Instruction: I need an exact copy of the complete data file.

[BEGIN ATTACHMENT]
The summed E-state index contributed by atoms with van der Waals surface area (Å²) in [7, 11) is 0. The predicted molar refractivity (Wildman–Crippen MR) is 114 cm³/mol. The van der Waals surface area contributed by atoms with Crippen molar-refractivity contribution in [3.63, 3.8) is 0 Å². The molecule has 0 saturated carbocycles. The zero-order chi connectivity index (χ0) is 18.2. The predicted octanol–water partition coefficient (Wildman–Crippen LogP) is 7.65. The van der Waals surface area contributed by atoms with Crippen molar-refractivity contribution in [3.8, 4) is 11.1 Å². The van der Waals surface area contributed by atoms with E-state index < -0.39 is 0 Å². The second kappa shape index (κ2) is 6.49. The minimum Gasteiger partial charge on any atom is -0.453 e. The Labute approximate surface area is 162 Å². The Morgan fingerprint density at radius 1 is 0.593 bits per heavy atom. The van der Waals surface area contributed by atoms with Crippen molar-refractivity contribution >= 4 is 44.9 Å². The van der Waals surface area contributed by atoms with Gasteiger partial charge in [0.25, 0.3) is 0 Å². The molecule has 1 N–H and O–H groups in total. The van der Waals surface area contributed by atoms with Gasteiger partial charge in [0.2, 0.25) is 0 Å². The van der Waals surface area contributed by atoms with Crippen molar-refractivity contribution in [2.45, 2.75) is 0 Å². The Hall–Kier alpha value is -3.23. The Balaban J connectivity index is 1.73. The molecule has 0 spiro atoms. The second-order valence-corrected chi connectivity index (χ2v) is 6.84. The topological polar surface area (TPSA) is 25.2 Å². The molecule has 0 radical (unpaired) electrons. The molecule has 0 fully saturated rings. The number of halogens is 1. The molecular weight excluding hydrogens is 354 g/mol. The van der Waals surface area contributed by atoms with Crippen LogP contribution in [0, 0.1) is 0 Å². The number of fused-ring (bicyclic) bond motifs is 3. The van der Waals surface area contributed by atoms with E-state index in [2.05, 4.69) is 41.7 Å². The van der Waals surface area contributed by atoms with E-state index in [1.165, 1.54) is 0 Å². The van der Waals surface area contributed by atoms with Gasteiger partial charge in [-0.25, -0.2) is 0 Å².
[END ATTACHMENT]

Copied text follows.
The summed E-state index contributed by atoms with van der Waals surface area (Å²) in [7, 11) is 0. The predicted molar refractivity (Wildman–Crippen MR) is 114 cm³/mol. The van der Waals surface area contributed by atoms with Crippen molar-refractivity contribution in [3.63, 3.8) is 0 Å². The molecule has 0 saturated carbocycles. The zero-order chi connectivity index (χ0) is 18.2. The predicted octanol–water partition coefficient (Wildman–Crippen LogP) is 7.65. The van der Waals surface area contributed by atoms with Crippen molar-refractivity contribution in [3.8, 4) is 11.1 Å². The van der Waals surface area contributed by atoms with E-state index < -0.39 is 0 Å². The second kappa shape index (κ2) is 6.49. The minimum Gasteiger partial charge on any atom is -0.453 e. The Labute approximate surface area is 162 Å². The Morgan fingerprint density at radius 1 is 0.593 bits per heavy atom. The van der Waals surface area contributed by atoms with Crippen molar-refractivity contribution >= 4 is 44.9 Å². The van der Waals surface area contributed by atoms with Gasteiger partial charge in [0.25, 0.3) is 0 Å². The molecule has 1 N–H and O–H groups in total. The van der Waals surface area contributed by atoms with Gasteiger partial charge in [0.2, 0.25) is 0 Å². The van der Waals surface area contributed by atoms with Crippen molar-refractivity contribution in [2.45, 2.75) is 0 Å². The Hall–Kier alpha value is -3.23. The Balaban J connectivity index is 1.73. The molecule has 0 spiro atoms. The second-order valence-corrected chi connectivity index (χ2v) is 6.84. The topological polar surface area (TPSA) is 25.2 Å². The molecule has 0 radical (unpaired) electrons. The molecule has 0 fully saturated rings. The number of halogens is 1. The molecular weight excluding hydrogens is 354 g/mol. The van der Waals surface area contributed by atoms with Crippen LogP contribution in [0, 0.1) is 0 Å². The number of fused-ring (bicyclic) bond motifs is 3. The van der Waals surface area contributed by atoms with E-state index in [2.05, 4.69) is 41.7 Å². The van der Waals surface area contributed by atoms with E-state index in [1.165, 1.54) is 0 Å². The van der Waals surface area contributed by atoms with Gasteiger partial charge in [-0.25, -0.2) is 0 Å².